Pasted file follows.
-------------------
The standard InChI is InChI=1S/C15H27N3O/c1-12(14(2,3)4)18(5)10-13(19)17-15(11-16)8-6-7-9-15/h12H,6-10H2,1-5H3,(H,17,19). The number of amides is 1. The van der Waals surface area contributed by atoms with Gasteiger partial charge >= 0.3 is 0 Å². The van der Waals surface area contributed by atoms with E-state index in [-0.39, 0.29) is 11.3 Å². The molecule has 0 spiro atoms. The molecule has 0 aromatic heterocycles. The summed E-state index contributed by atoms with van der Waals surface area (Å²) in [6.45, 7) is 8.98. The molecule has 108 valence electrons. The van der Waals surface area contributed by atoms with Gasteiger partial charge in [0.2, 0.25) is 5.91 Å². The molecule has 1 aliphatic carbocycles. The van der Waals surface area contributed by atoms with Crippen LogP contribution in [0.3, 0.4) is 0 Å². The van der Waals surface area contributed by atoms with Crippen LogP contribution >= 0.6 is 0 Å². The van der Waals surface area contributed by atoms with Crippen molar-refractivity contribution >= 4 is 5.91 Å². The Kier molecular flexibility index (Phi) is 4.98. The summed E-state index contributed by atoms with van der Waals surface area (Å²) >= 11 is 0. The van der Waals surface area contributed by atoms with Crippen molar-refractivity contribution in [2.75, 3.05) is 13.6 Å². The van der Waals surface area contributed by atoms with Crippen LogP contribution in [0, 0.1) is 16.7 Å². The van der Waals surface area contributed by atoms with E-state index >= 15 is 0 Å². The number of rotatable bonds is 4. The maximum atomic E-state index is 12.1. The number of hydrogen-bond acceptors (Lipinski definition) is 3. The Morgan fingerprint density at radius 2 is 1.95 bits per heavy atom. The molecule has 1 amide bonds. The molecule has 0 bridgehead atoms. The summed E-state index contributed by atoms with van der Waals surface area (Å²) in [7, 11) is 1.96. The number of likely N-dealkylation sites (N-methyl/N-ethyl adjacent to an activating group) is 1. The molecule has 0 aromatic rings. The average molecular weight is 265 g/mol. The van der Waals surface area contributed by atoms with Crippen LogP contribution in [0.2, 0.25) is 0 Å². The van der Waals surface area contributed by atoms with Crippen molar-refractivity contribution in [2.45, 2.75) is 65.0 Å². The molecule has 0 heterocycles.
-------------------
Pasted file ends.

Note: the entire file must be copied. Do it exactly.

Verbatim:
The standard InChI is InChI=1S/C15H27N3O/c1-12(14(2,3)4)18(5)10-13(19)17-15(11-16)8-6-7-9-15/h12H,6-10H2,1-5H3,(H,17,19). The number of amides is 1. The van der Waals surface area contributed by atoms with Gasteiger partial charge >= 0.3 is 0 Å². The van der Waals surface area contributed by atoms with E-state index in [-0.39, 0.29) is 11.3 Å². The molecule has 0 spiro atoms. The molecule has 0 aromatic heterocycles. The summed E-state index contributed by atoms with van der Waals surface area (Å²) in [6.45, 7) is 8.98. The molecule has 108 valence electrons. The van der Waals surface area contributed by atoms with Gasteiger partial charge in [0.2, 0.25) is 5.91 Å². The molecule has 1 aliphatic carbocycles. The van der Waals surface area contributed by atoms with Crippen LogP contribution in [0.3, 0.4) is 0 Å². The van der Waals surface area contributed by atoms with Crippen LogP contribution >= 0.6 is 0 Å². The van der Waals surface area contributed by atoms with Crippen molar-refractivity contribution >= 4 is 5.91 Å². The Kier molecular flexibility index (Phi) is 4.98. The summed E-state index contributed by atoms with van der Waals surface area (Å²) >= 11 is 0. The van der Waals surface area contributed by atoms with Crippen molar-refractivity contribution in [2.75, 3.05) is 13.6 Å². The van der Waals surface area contributed by atoms with Crippen LogP contribution in [0, 0.1) is 16.7 Å². The van der Waals surface area contributed by atoms with E-state index >= 15 is 0 Å². The number of rotatable bonds is 4. The maximum atomic E-state index is 12.1. The number of hydrogen-bond acceptors (Lipinski definition) is 3. The Morgan fingerprint density at radius 2 is 1.95 bits per heavy atom. The molecule has 1 amide bonds. The molecule has 0 bridgehead atoms. The summed E-state index contributed by atoms with van der Waals surface area (Å²) in [7, 11) is 1.96. The number of likely N-dealkylation sites (N-methyl/N-ethyl adjacent to an activating group) is 1. The molecule has 0 aromatic rings. The average molecular weight is 265 g/mol. The van der Waals surface area contributed by atoms with Crippen LogP contribution in [0.2, 0.25) is 0 Å². The van der Waals surface area contributed by atoms with Crippen molar-refractivity contribution in [2.45, 2.75) is 65.0 Å². The molecule has 0 heterocycles.